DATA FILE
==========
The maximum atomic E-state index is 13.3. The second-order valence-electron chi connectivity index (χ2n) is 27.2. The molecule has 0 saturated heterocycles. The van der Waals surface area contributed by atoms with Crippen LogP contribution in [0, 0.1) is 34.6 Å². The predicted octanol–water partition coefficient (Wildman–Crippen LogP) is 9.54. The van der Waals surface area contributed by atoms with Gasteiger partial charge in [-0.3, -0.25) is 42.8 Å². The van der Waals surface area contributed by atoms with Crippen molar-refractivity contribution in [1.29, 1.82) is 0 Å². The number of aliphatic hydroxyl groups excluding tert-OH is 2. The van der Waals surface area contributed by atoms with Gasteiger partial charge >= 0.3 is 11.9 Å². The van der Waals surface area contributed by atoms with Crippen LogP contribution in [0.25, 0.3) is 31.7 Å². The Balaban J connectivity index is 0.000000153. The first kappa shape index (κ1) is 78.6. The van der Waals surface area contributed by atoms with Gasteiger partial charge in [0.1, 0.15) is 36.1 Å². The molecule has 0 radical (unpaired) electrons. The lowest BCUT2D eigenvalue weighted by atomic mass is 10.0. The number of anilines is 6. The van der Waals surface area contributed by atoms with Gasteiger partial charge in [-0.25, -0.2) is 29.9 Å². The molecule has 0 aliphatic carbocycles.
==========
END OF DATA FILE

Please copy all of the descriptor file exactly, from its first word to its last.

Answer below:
The maximum atomic E-state index is 13.3. The second-order valence-electron chi connectivity index (χ2n) is 27.2. The molecule has 0 saturated heterocycles. The van der Waals surface area contributed by atoms with Crippen LogP contribution in [0, 0.1) is 34.6 Å². The predicted octanol–water partition coefficient (Wildman–Crippen LogP) is 9.54. The van der Waals surface area contributed by atoms with Gasteiger partial charge in [-0.3, -0.25) is 42.8 Å². The van der Waals surface area contributed by atoms with Crippen molar-refractivity contribution in [1.29, 1.82) is 0 Å². The number of aliphatic hydroxyl groups excluding tert-OH is 2. The van der Waals surface area contributed by atoms with Gasteiger partial charge >= 0.3 is 11.9 Å². The van der Waals surface area contributed by atoms with Crippen LogP contribution in [0.25, 0.3) is 31.7 Å². The Balaban J connectivity index is 0.000000153. The first kappa shape index (κ1) is 78.6. The van der Waals surface area contributed by atoms with Gasteiger partial charge in [0.1, 0.15) is 36.1 Å². The molecule has 0 radical (unpaired) electrons. The lowest BCUT2D eigenvalue weighted by atomic mass is 10.0. The number of anilines is 6. The van der Waals surface area contributed by atoms with Gasteiger partial charge in [-0.25, -0.2) is 29.9 Å². The molecule has 0 aliphatic carbocycles.